Posted on August 10, 2016 by Darren
Perhaps David Brent: Life on the Road represents the edge case for the current wave of nineties nostalgia.
The Office premiered in July 2001. It was the first year of the twenty-first century, but spiritually near the end of what might be termed “the long nineties.” The mockumentary sit-com was something of a novelty at the time, building upon the rich history and legacy of British comedy personalities like Alan Partridge, with Ricky Gervais introducing the character of David Brent. Gervais did not invent cringe-comedy, but he certainly pushed it forward. Gervais’ work in The Office and Extras would inspire a whole generation of awkward social comedy.
He’s got a t-shirt gun and he’s not afraid to use it.
David Brent is an interesting beast. On the one hand, it seems like a nostalgic return to familiar ground for a comedian who has long evolved past this persona. Barring a brief reprisal of the role for Red Nose Day in March 2013, Gervais retired the role of David Brent more than a decade ago. In some respects, David Brent finds the comedian retreading old ground that had been ceded to a generation of imitators and innovators years earlier. Gervais slips effortless back into the role, but there is a sense that the world has changed around him.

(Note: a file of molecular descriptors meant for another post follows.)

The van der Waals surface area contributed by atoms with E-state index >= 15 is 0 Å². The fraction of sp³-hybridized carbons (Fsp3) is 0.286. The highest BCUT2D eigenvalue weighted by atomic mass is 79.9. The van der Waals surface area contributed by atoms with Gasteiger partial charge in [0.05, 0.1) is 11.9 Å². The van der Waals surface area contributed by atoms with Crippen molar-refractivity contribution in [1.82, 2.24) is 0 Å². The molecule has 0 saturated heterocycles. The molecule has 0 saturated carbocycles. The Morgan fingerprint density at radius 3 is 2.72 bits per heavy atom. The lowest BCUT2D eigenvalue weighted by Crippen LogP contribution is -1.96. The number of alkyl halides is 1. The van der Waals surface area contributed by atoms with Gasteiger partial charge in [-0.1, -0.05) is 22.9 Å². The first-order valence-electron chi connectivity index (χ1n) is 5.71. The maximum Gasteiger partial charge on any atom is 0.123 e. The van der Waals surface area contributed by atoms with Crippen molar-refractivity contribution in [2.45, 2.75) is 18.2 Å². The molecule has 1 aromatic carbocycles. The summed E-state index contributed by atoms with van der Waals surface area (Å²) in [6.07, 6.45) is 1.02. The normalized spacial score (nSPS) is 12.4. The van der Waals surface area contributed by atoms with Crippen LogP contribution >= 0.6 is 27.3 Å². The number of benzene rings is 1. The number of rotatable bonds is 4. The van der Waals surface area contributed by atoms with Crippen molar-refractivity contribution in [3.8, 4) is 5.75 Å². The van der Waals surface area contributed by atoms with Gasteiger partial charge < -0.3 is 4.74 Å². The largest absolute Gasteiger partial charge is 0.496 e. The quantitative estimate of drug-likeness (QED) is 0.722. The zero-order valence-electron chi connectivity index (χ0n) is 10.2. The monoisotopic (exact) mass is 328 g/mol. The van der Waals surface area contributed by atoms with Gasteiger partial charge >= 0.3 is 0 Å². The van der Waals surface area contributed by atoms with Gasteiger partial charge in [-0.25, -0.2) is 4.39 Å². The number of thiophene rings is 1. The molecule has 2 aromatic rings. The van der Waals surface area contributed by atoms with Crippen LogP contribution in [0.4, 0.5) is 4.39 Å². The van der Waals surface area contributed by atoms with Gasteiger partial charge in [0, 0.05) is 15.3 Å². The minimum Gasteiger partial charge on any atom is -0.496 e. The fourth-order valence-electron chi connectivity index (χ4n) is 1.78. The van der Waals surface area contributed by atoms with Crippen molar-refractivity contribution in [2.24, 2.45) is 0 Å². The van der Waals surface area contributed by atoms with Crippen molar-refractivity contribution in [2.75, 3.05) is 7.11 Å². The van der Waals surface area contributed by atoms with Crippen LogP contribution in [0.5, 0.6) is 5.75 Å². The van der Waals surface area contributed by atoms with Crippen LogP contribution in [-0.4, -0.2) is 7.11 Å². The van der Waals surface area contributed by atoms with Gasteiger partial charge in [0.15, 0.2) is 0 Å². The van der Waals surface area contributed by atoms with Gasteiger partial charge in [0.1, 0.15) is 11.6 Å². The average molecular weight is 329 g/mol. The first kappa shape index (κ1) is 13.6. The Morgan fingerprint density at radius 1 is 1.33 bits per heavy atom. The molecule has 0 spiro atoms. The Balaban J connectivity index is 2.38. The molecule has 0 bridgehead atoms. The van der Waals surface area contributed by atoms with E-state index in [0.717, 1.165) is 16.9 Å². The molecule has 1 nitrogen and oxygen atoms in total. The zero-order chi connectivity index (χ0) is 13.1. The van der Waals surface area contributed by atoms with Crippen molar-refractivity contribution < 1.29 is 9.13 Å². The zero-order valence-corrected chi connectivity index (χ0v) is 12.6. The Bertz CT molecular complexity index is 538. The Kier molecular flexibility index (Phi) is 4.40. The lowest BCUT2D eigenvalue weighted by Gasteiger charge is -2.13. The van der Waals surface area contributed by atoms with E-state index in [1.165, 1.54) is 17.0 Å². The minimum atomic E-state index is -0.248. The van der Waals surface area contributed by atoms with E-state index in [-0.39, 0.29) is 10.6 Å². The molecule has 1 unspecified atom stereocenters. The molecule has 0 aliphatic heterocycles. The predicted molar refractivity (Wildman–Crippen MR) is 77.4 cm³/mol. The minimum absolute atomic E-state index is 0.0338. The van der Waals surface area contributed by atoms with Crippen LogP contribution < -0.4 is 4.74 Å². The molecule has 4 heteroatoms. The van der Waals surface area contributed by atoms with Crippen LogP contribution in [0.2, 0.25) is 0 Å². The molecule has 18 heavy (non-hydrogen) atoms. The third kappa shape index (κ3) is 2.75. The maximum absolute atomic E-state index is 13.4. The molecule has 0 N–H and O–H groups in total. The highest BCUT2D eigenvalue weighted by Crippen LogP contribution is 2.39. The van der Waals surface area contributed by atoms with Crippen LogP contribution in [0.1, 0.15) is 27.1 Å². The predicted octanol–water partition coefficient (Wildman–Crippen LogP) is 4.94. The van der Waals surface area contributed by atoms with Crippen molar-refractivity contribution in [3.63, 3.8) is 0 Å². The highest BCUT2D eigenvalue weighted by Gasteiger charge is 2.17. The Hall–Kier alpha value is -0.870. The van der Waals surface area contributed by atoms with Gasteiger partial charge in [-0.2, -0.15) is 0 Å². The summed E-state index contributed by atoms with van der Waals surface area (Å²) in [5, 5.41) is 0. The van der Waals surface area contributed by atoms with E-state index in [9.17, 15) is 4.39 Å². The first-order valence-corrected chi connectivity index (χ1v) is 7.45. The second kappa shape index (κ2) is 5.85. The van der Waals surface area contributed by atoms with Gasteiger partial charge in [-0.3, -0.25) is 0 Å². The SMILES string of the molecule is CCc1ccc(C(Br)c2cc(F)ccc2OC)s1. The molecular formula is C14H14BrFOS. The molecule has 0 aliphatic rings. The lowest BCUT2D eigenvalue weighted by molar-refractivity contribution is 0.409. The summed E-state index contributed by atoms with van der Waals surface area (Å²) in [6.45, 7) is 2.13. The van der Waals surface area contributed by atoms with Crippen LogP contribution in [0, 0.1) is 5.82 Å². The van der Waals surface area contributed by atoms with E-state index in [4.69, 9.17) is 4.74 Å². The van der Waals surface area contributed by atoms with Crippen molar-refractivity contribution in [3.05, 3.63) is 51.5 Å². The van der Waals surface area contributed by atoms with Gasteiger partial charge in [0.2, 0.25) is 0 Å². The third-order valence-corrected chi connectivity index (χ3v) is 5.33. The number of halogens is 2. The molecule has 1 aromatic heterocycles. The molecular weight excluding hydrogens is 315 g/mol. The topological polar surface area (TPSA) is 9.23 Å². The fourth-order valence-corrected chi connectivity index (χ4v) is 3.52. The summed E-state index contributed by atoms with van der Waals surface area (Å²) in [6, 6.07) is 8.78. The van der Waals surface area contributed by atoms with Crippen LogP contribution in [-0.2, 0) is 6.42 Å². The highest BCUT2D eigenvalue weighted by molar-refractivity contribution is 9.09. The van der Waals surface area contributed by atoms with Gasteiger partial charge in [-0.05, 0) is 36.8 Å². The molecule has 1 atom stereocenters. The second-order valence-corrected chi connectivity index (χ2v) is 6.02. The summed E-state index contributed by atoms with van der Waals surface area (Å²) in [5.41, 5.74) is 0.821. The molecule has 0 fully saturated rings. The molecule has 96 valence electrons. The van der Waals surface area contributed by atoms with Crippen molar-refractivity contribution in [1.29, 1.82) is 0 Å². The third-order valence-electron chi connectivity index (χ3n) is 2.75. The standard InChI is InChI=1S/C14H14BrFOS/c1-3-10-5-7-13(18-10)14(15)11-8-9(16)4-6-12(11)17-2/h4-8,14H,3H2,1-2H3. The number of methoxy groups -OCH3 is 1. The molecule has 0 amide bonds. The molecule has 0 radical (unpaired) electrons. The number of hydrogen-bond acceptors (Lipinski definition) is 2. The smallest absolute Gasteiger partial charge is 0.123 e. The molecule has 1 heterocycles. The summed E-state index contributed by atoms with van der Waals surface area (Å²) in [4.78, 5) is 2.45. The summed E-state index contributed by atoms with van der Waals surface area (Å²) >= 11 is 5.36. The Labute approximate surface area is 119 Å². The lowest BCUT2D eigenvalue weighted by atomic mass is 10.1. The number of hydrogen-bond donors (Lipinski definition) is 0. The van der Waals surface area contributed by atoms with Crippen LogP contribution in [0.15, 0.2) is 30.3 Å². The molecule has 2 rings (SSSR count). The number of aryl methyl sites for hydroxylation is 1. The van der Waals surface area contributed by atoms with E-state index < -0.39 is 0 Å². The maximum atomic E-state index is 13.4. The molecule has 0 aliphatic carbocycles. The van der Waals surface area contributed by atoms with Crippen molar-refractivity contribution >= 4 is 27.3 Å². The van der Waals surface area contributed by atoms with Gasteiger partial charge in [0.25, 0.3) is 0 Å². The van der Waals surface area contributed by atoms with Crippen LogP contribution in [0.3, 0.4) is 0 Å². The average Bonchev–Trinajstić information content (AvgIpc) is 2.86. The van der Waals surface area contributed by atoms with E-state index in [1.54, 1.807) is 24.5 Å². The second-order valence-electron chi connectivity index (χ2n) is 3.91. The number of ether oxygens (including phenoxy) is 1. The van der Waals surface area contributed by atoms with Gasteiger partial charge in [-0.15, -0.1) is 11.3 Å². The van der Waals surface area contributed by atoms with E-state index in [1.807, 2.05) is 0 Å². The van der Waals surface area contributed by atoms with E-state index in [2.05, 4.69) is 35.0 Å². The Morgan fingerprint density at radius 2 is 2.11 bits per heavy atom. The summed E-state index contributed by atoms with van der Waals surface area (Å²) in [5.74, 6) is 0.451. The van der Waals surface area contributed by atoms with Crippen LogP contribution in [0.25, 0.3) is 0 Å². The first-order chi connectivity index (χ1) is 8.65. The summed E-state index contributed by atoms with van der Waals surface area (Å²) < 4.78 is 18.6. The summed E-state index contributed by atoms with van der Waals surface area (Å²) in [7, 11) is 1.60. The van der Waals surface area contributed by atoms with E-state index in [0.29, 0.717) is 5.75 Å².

Despite Gervais’ best efforts, there is an awkwardness to David Brent. It is hard to tell whether Gervais has soften in the intervening years or whether the world has gotten harder, but David Brent feels trapped between two extremes. The feature film adaptation feels at once too mean-spirited and too kind-hearted towards its protagonist, offering a version of the character who is as awkward and offensive as he has even been while constructing a film that coddles the obnoxious former manager. The result is a film that feels off-balance, an old standard played out of tune.
Filed under: Non-Review Reviews | Tagged: comedy, David Brent, non-review review, review, ricky gervais | 4 Comments »
Posted on July 25, 2013 by Darren
Alan Partridge: Alpha Papa successfully brings the BBC icon to the big screen. He’s come a long way from a sports desk persona on a BBC4 parody radio show, and modern British comedy owes a lot to Coogan’s creation. Partridge has been around for over twenty years at this point, in many ways becoming more recognisable than Steve Coogan himself. It’s surprising that it’s taken this long to shepherd Partridge to the big screen.
Partridge is the king of what might be termed “cringe comedy”, and is a clear forbearer of Ricky Gervais’ David Brent. As such, it’s possible to feel that Partridge is a little dated. Certainly, there are times when Alpha Papa plays out like it could be an extended holiday special featuring North Norfolk’s most famous radio DJ. To be fair, that’s not a bad thing. Coogan is on fine form here, the comedy is broad and the wit is quick enough that there’s never a dull moment.
It’s a giant-sized helping of the comedy character, one which stays true to his roots even if it does occasionally feel like it over-simplifies him a bit.